New Braunfels Herald Zeitung (Newspaper) - May 23, 1997, New Braunfels, Texas
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24 pages in three sections ■ Friday, May 23,1997
Serving Comal County and surrounding areas for more than 145 years ■ Home of Carl and Peer! Marlon
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Vol. 145, No. 137
Birthday wlshas from tho Horald-Zoltuitg!
The New Braunfels Herald-Zeitung extends birthday wishes to: Christa Lovett, Carri Mercer, Julie Radtke (13 years old), lector Valdez, Justin McGilvrey (16 years old Saturday), James Gooden (23 years old), Leu Vodron, Jessica lodges, Tammy Crumrine, Shaurice Heard.
Happy anniversary wishes go to: Carl and Pearl Marion (60 years) and James G. and Melinda Smith.
To have a birthday or anniversary listed here, call 625-9144.
mold —3,234 grass —12
Comal River — 206 cfs,up 16 from Thursday
Edwards Aquifer Panther Canyon Well — 625.10 feet above sea level, up 03 Canyon Dam discharge — 714 cfs Canyon Lake inflow —1,117 cfs Canyon Lake level — 910.96 feet above sea level. (Above conservation pool.)
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NBW Drain IIVI* UU9IUDB
NBU reports pumping 5.277 million gallons of surface water Thursday and 615,000 gallons of well water were used.
1Wr« cam of business
All city, county, state administrative offices and the New Braunfels Chamber of Commerce will be closed Monday in observance of Memorial Day. Emergency and law enforcement services will be available and city sanitation crews will be working.
Cash that check and mail those payments today, because the banks and the post office also will be closed
Local public school offices will be open on Memorial Day.
The Herald-Zeitung offices will also be closed on Monday.
Lams open, but sxHs still clossd on 1-35
Though construction continues on Interstate 35, all lanes are now open and southbound traffic should flow more smoothly. However, exits between Solms Road and FM 2252 are still closed.
All northbound lanes from San Antonio to New Braunfels will remain open during the construction.
Holiday may bs somawhat damp
Hopefully rains won’t dampen Memorial Day festivities.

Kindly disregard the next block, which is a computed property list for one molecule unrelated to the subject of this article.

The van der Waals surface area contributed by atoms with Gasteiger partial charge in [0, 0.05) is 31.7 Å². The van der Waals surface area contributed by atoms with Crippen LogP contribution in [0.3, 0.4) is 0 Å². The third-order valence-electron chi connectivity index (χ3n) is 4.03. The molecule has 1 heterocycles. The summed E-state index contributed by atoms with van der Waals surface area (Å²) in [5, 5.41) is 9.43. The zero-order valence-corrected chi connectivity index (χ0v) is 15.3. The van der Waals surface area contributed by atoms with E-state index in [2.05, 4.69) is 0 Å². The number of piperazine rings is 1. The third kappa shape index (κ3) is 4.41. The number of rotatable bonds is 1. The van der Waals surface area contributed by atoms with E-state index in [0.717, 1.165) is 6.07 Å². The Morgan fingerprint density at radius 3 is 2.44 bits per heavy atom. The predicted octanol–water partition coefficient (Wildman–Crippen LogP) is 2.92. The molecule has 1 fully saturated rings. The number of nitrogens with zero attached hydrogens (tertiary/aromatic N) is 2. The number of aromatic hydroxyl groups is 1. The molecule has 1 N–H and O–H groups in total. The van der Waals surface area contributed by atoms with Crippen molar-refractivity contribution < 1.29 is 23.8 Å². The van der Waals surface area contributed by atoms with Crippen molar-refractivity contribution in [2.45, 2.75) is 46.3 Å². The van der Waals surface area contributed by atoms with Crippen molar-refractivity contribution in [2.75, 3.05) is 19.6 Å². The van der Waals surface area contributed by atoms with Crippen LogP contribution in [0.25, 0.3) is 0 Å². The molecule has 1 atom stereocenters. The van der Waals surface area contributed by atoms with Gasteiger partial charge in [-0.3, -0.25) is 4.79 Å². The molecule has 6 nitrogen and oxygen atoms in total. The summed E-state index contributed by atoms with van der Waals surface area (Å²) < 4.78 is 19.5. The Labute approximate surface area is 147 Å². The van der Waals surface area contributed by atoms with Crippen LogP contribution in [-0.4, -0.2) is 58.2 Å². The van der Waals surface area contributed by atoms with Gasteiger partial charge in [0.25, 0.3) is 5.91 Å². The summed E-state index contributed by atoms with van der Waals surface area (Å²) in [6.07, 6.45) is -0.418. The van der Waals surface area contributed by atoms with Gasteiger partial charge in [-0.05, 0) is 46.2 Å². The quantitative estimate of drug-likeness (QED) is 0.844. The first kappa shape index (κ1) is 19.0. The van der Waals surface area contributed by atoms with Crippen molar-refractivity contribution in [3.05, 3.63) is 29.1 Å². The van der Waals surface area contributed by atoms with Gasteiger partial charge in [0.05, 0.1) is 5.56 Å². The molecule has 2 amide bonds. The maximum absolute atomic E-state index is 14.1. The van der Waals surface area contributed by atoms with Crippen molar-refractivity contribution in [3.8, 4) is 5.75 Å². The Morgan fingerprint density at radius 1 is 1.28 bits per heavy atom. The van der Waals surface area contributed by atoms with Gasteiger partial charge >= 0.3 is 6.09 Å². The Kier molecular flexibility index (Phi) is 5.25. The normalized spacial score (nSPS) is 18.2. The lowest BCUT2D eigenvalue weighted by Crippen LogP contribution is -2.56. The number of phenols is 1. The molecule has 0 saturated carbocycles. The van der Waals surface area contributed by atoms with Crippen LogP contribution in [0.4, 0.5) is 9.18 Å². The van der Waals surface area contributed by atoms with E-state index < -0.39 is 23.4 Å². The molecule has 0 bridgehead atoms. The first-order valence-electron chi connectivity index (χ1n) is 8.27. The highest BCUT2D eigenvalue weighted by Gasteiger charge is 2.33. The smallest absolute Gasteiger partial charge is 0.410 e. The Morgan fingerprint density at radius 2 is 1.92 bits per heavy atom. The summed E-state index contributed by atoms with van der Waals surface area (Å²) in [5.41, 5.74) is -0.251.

Tonight there is a 40 percent chance of showers or thunderstorms with heavy rainfall possible, lows in the upper 60s and a southeast wind of 5 to 10 mph.
Saturday may be a better day with a 30 percent chance of rain and mostly cloudy skies, highs in the mid-80s and a south v/ind 5 to 10 mph.
Saturday and Memorial Day should have partly to mostly cloudy skies with only a slight chance of showers or thunderstorms, lows in the 60s and highs in the 80s.
Nowotny tenders resignation at CHS
By ABE LEVY
After a five-hour executive session, Comal Independent School District trustees accepted the resignation of Athletic Director mid Head Football Coach Larry Nowotny early this morning.
The move comes after a three-week, outside investigation of the entire school district by Austin attorney Bill Krueger and the fil-
IM Students enter pleas in hazing case / 3A
ing of two simple assault charges against five varsity football players at Canyon High School.
A total of nine players and Nowotny were disciplined in April after CISD conducted an investigation into reports of hazing of freshmen within the football pro
The reports cited coat hangars as the objects used by upperclassmen to conduct hazing rituals on campus.
“I just want to thank the people from Canyon and New Braunfels that supported the program and thank the players that performed and most of all the coaching staff,” said Nowotny, who has been coach for seven years after coming from La Marque. ‘‘That’s all I have to say.”
Nowotny declined to comment on his chances of finding future employment.
The board approved the resignation shortly after 2 a.m. and also approved a motion for Superintendent Jerry Major to reprimand an undisclosed administrator, officials said.
Board president Dan Krueger, no relation to the Austin attorney, said the move was
Turn to Nowotny, Page 3A Larry Nowotny
m flood: Day the impossible happened
Mother Nature wreaked havoc, left permanent scars on area
By CHRIS CREWS
Rudy Seidel’s voice still halts with emotion when he talks about a night that changed his life. His memories of the Great Flood of 1972 are still that vivid in his mind.
turns hero on the air
By CHRIS CREWS
■ Remembering the flood in photos / 8-9A
■ Historical account of the flood, its aftermath / 3A
‘‘I always thought that when you saw someone on telev ision who had been through a tornado or a flood, you could imagine how they felt,” Seidel recalled. ‘‘But when it happens to you, you realize that you can’t.”
On May 11, 1972, 15 people died as a result of the flood, more than 300 families were left homeless and the flood caused an estimated $5 million in damages.
Seidel lost his house, a boat and a car in the flood, but he said the loss of smaller, more mundane items brought the tragedy into focus for him.
“It really hits home when you wake up and realize that all you have left is the shirt on your back. All of the little things that you take for granted — toothpaste, a toothbrush, salt and pepper. You don’t have a handkerchief in your pocket — nothing,” Seidel said.
The Army Corps of Engineers had assured Seidel and other people wanting to build homes along the river that it was virtually impossible for New Braunfels to flood again after Canyon Dam’s completion in 1964. With this in mind, Seidel built his home on the north bank of the Guadalupe River about 200 yards east of the Interstate 35 bndge. Then the virtually impossible became stark reality-